Call for county to get involved in Northern Powerhouse

Lancashire is in danger of being sidelined in the Northern Powerhouse, the chief executive of private sector lobbying group and networking club has warned.

By The Newsroom
Tuesday, 5th September 2017, 11:06 am
Updated Monday, 11th September 2017, 12:30 pm
Frank McKenna
Frank McKenna

Downtown in Business’ Frank McKenna, was speaking after the special Transport Summit for the north of England, which was hosted by his organisation in Leeds last week, following an announcement by Transport Minister Chris Grayling that suggested funding for Crossrail North may be scrapped.

Contributors included political leaders from Greater Manchester, Leeds, Liverpool, Newcastle, Sheffield, and Hull.

Mr Mckenna said: “It was an important event, in that it brought together business and political leaders from across the north.

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"I know there were Lancashire representatives in the room, but none had the authority to act as a spokesperson for the county in the same way as metro mayors, or indeed leaders who sit on formally constituted combined authorities, did. Lancashire’s shadow combined authority has not progressed quickly enough.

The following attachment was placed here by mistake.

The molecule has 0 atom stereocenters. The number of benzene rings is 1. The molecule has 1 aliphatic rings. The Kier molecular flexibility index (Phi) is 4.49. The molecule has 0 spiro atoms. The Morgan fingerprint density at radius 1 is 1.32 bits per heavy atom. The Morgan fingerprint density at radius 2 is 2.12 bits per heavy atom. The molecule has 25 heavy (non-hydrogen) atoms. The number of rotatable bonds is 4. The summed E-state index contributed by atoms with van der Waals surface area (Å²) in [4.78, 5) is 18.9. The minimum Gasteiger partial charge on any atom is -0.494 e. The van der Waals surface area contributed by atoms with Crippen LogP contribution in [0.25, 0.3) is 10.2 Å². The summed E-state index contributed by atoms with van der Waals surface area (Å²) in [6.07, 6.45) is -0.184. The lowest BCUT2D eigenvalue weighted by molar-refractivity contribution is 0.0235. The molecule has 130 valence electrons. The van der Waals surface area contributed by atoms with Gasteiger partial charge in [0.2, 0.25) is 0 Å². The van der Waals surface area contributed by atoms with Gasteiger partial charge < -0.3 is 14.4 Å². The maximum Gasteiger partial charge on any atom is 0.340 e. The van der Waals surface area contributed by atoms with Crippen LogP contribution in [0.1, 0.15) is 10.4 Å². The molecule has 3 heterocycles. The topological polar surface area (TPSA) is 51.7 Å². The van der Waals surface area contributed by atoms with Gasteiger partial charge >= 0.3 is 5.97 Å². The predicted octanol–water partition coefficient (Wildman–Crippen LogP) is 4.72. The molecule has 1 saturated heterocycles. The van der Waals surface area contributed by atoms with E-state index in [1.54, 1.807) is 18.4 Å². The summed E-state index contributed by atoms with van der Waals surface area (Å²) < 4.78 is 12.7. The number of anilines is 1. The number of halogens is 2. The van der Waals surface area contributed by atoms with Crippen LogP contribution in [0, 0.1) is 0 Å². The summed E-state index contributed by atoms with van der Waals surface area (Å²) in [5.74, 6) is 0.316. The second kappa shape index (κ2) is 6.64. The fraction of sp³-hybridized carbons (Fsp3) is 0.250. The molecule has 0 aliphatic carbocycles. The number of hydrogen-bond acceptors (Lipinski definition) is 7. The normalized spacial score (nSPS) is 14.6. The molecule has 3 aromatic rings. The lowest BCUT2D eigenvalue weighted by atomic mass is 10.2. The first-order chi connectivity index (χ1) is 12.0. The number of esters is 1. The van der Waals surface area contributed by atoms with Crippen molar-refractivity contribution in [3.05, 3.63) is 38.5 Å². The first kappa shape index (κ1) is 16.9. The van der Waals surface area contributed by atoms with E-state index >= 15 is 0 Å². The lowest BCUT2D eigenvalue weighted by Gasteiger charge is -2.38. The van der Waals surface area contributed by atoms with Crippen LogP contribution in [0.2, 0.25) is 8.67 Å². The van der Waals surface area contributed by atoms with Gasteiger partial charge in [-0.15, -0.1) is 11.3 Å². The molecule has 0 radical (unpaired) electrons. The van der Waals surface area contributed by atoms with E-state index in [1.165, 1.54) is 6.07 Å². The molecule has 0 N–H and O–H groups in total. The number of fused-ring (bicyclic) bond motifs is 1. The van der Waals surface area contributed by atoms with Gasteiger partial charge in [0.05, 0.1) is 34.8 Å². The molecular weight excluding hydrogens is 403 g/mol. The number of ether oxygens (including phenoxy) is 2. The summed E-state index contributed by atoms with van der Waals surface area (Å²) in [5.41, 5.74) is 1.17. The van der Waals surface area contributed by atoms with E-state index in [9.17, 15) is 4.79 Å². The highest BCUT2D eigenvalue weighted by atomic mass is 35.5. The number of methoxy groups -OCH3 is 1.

“Lancashire needs to get its act together, and be able to offer this group a legitimate voice who cangenuinely speak on behalf of the county.”

Mr McKenna added that there were no excuses for Lancashire not to be ready to take its place at theNorthern Powerhouse table.

“I wrote to all Lancashire leaders two years ago, urging them to act then. I advised that they formeda Combined Authority, and negotiated a devolution deal with government as a matter of urgency.

“With a change of personnel at the top of government, and now much of the civil service embroiledin Brexit negotiations, I am frustrated that we didn’t get on and do it back then.

“Challenging though the new political landscape is, I would appeal to the County Council and othersto finally formalise the Combined Authority, and enable Lancashire to punch its weight.

"The issues that are being decided are too important to allow parochial politics to get in the way of this crucialdevelopment.”